Video Transcription

Hello, again, Casey Jensen here at Options Animal. Now, we're discussing what a spread is. Let me put it this way. Take a look at this options chain. First, you need to look at the strike price so if you're buying a call option ... Let's say you buy strike price 40 here. You buy this call option. It costs you $0.85. You're going to make money as the stock goes up, and you can make a lot of money that way. You can go out and, compare it to baseball, you can hit a few home runs. The problem with doing it this way is you're exposed to risk on the downside. If the stock drops, I mean you could lose that $0.85 quickly. How do you avoid that? You do a spread.

A spread is going to limit your risk. It'll limit your upside potential a little bit. Again, comparing it to baseball, now I might be trying to just bunt or hit a single. We're trying to get on base all the time and be consistent, and that's one of the ways we found helps us here at Options Animal. How does the spread work? How do you incorporate it? What you do is you buy that same call option. You still buy strike price 40, perhaps. You feel like the stocks headed up but rather than just being all in and having no risk management, now what you do is you sell strike price 45. Now, you have what's called a bull call spread. Now, the spread is simply just the difference here between 45 and 40. It's a $5 spread.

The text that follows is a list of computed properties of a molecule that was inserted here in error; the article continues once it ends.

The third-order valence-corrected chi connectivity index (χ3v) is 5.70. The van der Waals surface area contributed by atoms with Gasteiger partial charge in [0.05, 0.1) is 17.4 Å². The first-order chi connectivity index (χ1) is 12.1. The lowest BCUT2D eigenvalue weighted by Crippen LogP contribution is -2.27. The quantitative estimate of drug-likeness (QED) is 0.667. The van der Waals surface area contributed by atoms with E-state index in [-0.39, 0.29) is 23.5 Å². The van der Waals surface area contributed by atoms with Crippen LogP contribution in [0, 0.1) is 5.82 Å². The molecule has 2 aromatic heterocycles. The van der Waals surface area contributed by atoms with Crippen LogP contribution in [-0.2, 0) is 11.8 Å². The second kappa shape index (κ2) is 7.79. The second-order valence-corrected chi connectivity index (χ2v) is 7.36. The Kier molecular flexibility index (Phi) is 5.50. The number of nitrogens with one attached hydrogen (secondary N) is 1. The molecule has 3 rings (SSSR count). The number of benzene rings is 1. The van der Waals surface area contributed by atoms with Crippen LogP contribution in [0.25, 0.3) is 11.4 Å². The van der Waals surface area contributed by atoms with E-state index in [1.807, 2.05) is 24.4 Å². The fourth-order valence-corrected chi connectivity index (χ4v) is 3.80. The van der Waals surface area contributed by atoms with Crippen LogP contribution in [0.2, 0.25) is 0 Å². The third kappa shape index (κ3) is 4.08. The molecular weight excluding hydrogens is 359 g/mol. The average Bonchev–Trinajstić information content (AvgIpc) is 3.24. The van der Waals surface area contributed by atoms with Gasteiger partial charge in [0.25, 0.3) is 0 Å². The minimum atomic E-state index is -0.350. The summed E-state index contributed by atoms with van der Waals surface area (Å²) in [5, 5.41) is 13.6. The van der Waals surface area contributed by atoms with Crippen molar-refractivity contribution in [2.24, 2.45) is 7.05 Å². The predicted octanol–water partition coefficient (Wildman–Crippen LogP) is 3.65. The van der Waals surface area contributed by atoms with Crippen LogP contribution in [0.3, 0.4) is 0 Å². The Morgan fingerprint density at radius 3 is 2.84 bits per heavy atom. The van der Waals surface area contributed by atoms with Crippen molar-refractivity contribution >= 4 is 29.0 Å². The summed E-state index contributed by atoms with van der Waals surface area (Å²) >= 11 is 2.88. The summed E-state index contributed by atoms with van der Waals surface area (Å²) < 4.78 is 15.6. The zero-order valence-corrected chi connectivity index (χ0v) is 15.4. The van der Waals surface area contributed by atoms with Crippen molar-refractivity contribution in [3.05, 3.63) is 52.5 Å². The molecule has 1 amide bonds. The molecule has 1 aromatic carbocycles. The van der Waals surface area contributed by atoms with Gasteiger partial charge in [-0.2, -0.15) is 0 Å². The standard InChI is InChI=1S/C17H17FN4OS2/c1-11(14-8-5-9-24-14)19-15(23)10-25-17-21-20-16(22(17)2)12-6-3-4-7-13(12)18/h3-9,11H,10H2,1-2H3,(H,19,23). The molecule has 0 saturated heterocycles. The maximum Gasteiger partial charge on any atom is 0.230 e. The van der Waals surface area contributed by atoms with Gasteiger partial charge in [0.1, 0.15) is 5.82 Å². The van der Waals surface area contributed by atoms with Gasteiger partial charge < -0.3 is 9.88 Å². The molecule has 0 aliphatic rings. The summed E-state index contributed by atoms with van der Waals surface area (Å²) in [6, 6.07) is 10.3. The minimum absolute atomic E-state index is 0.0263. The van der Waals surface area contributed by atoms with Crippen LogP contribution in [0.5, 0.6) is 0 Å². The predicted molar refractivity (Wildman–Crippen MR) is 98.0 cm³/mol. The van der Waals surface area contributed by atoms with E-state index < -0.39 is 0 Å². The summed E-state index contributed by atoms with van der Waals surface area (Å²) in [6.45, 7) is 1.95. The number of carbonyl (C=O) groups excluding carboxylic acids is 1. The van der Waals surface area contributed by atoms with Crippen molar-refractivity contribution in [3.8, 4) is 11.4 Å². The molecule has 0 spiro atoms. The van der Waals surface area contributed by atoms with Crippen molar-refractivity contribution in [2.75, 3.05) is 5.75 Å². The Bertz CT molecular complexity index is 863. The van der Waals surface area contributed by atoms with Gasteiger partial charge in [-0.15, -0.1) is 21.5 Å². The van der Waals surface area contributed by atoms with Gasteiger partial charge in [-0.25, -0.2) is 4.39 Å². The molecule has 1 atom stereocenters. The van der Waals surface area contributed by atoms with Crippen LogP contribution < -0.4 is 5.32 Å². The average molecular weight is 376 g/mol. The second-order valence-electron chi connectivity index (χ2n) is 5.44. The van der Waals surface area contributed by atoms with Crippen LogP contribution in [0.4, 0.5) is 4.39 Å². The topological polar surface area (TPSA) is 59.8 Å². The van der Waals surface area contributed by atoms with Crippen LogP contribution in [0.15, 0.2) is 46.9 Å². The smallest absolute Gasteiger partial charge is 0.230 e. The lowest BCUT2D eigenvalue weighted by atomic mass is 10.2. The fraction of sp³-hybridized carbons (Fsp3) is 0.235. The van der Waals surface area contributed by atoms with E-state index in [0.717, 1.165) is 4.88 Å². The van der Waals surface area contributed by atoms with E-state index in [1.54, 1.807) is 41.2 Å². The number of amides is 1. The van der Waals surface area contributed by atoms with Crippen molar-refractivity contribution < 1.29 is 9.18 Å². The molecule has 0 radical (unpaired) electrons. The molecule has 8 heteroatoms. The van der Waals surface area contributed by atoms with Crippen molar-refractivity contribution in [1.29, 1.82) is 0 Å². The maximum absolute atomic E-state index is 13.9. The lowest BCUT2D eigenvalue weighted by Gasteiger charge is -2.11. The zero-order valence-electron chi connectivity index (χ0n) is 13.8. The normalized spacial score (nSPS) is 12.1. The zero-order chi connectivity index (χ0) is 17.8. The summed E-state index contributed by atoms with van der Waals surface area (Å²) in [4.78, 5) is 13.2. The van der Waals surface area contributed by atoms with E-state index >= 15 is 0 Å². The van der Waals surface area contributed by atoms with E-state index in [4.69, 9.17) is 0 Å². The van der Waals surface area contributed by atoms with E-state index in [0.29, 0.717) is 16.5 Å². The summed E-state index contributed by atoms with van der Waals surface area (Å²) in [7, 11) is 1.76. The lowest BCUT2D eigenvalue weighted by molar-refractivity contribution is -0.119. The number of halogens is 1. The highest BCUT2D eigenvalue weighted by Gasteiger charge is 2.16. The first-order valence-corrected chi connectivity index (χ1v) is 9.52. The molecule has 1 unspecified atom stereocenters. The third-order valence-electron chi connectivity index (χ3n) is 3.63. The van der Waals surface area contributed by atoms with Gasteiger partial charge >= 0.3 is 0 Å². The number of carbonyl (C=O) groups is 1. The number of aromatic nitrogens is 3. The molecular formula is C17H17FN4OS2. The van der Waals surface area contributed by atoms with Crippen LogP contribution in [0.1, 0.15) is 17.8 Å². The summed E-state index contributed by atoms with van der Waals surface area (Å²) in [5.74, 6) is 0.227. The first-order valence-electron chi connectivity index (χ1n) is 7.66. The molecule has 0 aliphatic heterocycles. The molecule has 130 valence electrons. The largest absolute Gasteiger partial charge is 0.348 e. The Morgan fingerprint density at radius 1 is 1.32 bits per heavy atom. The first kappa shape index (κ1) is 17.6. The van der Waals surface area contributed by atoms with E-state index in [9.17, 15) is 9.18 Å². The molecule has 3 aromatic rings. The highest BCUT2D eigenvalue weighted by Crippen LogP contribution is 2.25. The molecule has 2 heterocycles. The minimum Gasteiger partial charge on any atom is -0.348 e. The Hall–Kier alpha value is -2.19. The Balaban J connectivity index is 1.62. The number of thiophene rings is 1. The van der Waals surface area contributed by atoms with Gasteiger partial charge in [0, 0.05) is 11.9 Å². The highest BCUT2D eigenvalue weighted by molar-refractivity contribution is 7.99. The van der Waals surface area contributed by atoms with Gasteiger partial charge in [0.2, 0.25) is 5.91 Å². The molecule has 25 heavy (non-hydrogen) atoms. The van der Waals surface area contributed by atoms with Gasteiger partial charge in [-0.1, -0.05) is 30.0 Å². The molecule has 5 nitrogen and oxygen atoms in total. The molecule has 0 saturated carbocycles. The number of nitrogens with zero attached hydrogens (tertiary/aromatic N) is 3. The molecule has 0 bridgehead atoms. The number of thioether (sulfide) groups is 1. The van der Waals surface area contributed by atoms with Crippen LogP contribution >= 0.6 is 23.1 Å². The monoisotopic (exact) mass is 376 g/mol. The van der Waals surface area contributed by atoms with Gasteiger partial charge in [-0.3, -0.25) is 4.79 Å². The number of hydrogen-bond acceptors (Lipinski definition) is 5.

If the stock goes up, you're still going to make money. Not quite as much, but again we're trying to hit singles. We're trying to get on base, and that's what a spread will do. It limits your risk, and it still helps you to make a really good consistent profit.